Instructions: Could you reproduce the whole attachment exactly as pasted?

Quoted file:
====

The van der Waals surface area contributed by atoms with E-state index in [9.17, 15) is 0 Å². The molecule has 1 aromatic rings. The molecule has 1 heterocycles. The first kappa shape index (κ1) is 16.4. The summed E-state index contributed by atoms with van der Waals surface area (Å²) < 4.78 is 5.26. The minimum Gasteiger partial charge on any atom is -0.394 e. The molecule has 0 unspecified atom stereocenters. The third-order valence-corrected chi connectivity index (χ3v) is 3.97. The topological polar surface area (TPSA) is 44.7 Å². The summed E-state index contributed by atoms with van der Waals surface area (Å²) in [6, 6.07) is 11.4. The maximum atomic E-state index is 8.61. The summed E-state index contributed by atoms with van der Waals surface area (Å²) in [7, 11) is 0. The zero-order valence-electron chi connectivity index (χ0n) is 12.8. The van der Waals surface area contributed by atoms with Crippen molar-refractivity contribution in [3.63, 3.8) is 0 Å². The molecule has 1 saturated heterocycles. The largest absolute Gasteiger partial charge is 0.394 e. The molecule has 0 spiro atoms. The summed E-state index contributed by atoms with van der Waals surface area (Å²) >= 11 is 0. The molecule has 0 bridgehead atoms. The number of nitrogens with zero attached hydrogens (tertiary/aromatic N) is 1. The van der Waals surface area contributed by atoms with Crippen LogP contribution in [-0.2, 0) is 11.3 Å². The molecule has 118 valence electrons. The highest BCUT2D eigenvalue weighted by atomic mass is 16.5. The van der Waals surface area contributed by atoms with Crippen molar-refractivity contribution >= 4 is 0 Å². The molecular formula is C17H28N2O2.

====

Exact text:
The van der Waals surface area contributed by atoms with E-state index in [9.17, 15) is 0 Å². The molecule has 1 aromatic rings. The molecule has 1 heterocycles. The first kappa shape index (κ1) is 16.4. The summed E-state index contributed by atoms with van der Waals surface area (Å²) < 4.78 is 5.26. The minimum Gasteiger partial charge on any atom is -0.394 e. The molecule has 0 unspecified atom stereocenters. The third-order valence-corrected chi connectivity index (χ3v) is 3.97. The topological polar surface area (TPSA) is 44.7 Å². The summed E-state index contributed by atoms with van der Waals surface area (Å²) in [6, 6.07) is 11.4. The maximum atomic E-state index is 8.61. The summed E-state index contributed by atoms with van der Waals surface area (Å²) in [7, 11) is 0. The zero-order valence-electron chi connectivity index (χ0n) is 12.8. The van der Waals surface area contributed by atoms with Crippen molar-refractivity contribution in [3.63, 3.8) is 0 Å². The molecule has 1 saturated heterocycles. The largest absolute Gasteiger partial charge is 0.394 e. The molecule has 0 spiro atoms. The summed E-state index contributed by atoms with van der Waals surface area (Å²) >= 11 is 0. The molecule has 0 bridgehead atoms. The number of nitrogens with zero attached hydrogens (tertiary/aromatic N) is 1. The van der Waals surface area contributed by atoms with Crippen LogP contribution in [-0.2, 0) is 11.3 Å². The molecule has 118 valence electrons. The highest BCUT2D eigenvalue weighted by atomic mass is 16.5. The van der Waals surface area contributed by atoms with Crippen molar-refractivity contribution >= 4 is 0 Å². The molecular formula is C17H28N2O2.